DNA mutations can cause many diseases such as cancer. But by the time scientists identify DNA mutations, the original chemical damage that caused them is lost.
“What we’d really like to do is sequence for the chemical modifications, the origins of the mutations,” says Cynthia J. Burrows, a chemistry professor at the University of Utah.
Unfortunately, damaged nucleotides block the enzymes needed to amplify DNA for sequencing. Burrows and coworkers have overcome this barrier with a method that amplifies and detects DNA lesions. To do that, they mark DNA damage with an unnatural base pair that is compatible with the polymerase chain reaction, or PCR (Nat. Commun. 2015, DOI: 10.1038/ncomms9807).
First they use enzymes from the DNA base excision repair pathway to identify and clip out the damage, leaving a gap in the DNA. On the basis of which enzymes they end up needing, the team can determine the kind of damage that was present.
Next, Burrows and coworkers fill the gap with hydrophobic unnatural bases developed by Floyd Romesberg at Scripps Research Institute, La Jolla, Calif. “We just give it one nucleotide in relatively high concentration and a polymerase enzyme,” Burrows says. Such conditions force the polymerase to incorporate the unnatural nucleotide, even though it’s a mismatch with the base sitting across from the gap.
Then the researchers amplify the mismatched duplex using PCR. By including a second unnatural nucleotide that is fully complementary to first, they are able to generate many copies of DNA with the unnatural base pair.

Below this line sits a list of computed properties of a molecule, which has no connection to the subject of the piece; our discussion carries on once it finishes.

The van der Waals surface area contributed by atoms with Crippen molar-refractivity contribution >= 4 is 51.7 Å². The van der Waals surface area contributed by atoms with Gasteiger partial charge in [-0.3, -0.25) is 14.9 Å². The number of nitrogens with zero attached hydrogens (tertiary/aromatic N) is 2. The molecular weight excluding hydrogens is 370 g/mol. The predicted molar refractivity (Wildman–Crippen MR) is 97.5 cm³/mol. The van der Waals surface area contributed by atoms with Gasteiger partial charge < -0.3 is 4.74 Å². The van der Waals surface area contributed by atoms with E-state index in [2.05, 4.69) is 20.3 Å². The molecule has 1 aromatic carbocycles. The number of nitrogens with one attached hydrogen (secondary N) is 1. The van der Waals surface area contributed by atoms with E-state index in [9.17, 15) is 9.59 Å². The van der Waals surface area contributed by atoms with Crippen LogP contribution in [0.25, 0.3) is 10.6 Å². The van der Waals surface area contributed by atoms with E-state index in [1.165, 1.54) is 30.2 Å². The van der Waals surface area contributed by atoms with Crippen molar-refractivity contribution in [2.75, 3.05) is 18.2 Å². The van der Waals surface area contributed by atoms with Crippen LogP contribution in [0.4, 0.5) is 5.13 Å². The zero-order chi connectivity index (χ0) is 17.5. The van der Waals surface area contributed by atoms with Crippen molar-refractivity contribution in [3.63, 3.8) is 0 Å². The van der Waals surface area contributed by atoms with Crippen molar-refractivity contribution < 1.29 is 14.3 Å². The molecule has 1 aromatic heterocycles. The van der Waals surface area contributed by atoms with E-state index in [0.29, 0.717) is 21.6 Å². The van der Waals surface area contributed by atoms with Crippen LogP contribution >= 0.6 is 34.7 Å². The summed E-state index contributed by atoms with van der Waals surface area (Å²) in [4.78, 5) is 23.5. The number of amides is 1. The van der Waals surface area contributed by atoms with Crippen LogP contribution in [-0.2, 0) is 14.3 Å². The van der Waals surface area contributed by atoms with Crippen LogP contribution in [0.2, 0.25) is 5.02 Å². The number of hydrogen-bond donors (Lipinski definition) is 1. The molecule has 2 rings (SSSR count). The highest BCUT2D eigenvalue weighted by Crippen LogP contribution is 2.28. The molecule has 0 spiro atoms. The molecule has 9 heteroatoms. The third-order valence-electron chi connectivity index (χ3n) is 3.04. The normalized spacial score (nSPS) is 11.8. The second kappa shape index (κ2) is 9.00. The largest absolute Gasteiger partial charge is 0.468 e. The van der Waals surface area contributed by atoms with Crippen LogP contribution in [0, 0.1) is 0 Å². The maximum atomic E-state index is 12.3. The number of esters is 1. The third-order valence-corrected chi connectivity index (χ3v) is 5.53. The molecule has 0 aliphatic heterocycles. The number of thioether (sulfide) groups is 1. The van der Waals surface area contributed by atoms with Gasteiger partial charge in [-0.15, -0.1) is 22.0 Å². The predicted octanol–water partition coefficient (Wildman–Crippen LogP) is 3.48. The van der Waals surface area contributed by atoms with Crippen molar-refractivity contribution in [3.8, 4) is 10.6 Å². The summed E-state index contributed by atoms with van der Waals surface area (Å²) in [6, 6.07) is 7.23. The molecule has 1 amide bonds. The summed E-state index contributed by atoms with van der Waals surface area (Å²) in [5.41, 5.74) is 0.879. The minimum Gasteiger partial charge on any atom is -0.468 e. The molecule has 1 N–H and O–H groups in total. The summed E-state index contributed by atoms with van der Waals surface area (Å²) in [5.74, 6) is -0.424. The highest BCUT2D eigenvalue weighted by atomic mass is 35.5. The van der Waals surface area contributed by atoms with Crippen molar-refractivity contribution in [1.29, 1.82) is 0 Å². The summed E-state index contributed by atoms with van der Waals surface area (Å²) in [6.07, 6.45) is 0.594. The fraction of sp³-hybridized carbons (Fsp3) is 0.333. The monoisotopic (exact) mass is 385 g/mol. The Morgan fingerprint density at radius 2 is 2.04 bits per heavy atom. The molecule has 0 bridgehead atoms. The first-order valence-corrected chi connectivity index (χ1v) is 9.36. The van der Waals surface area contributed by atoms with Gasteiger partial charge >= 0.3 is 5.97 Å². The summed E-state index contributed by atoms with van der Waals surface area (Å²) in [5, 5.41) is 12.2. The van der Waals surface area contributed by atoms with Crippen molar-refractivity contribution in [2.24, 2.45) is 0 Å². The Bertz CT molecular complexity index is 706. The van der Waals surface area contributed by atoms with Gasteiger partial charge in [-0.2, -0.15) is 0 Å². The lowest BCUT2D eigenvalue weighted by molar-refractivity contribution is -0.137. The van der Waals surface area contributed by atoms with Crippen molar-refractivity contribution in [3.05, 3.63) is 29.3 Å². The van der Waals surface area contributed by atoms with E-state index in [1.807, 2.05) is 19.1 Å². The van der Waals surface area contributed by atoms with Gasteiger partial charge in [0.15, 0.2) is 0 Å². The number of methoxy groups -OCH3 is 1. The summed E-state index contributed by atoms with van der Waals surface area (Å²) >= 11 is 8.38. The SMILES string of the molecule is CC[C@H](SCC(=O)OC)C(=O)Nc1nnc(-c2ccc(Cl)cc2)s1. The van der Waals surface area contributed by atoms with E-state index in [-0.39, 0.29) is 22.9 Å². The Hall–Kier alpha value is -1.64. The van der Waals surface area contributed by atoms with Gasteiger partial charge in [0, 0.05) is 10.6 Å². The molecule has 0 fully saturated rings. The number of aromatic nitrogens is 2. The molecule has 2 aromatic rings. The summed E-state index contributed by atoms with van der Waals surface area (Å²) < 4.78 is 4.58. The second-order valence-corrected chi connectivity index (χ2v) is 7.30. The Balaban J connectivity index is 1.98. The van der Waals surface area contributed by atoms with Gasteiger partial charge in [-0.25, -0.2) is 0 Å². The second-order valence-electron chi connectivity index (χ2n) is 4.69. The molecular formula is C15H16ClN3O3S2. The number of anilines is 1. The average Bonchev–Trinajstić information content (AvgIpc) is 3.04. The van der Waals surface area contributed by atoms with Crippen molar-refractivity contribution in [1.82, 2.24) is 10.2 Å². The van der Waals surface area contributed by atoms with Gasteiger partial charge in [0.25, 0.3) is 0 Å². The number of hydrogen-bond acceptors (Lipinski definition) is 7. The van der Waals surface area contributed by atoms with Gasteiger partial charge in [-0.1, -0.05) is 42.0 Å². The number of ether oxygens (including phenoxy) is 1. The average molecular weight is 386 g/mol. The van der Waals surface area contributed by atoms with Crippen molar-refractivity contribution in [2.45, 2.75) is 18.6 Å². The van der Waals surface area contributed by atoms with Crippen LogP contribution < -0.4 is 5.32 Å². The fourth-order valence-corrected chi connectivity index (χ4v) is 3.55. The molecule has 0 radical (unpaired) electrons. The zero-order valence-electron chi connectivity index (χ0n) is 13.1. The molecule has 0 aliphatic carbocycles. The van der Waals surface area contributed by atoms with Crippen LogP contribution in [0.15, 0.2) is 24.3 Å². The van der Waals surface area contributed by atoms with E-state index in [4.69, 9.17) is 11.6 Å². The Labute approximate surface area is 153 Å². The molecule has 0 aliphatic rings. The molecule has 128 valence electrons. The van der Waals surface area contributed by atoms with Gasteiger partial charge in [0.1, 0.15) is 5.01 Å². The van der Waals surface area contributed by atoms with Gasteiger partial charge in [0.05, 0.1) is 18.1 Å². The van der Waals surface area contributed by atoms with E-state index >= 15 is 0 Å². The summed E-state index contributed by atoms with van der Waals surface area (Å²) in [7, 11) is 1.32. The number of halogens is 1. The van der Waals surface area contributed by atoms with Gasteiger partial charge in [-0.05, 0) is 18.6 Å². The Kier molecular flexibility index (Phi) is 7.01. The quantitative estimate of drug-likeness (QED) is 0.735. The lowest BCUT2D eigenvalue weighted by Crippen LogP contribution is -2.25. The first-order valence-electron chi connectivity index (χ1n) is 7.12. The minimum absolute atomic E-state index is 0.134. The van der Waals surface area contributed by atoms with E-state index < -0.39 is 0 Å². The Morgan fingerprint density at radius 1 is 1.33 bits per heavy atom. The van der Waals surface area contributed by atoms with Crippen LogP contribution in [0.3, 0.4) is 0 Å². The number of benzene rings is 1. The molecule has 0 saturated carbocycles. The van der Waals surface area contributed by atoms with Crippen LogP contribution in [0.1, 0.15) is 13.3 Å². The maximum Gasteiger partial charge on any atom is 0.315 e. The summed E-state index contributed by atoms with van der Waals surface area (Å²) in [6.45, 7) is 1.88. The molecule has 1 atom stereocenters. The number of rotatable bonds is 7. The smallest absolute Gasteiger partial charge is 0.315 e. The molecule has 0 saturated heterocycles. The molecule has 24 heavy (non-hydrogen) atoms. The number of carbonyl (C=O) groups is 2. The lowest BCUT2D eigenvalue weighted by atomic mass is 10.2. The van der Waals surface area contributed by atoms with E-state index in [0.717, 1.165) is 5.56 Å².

Biochemists previously showed that polymerases could incorporate hydrophobic nucleotides across from gaps in a DNA sequence, says Eric T. Kool, a chemistry professor at Stanford University who studies unnatural nucleotides. “However, the new work takes an important practical step ahead by employing a full base pair that can be amplified by PCR.”
Finally, the Utah team takes those DNA copies and uses protein nanopore sequencing to identify the location of the unnatural base, which tells them where the lesion was originally. To make the unnatural bases easy to detect, they label them with a crown ether that modulates the current measured through the nanopore.
“The diversity of lesion structures and their exceedingly low abundance in the genome makes it seem like an impossible problem” to spot and characterize them, says Shana J. Sturla of ETH Zurich, who previously developed a method for marking a particular type of lesion. “By developing a clever strategy that brings together different enzymological and chemical tricks, whereby the lesion can be found, marked, amplified, and detected, Burrows and coworkers start to make the impossible seem possible.”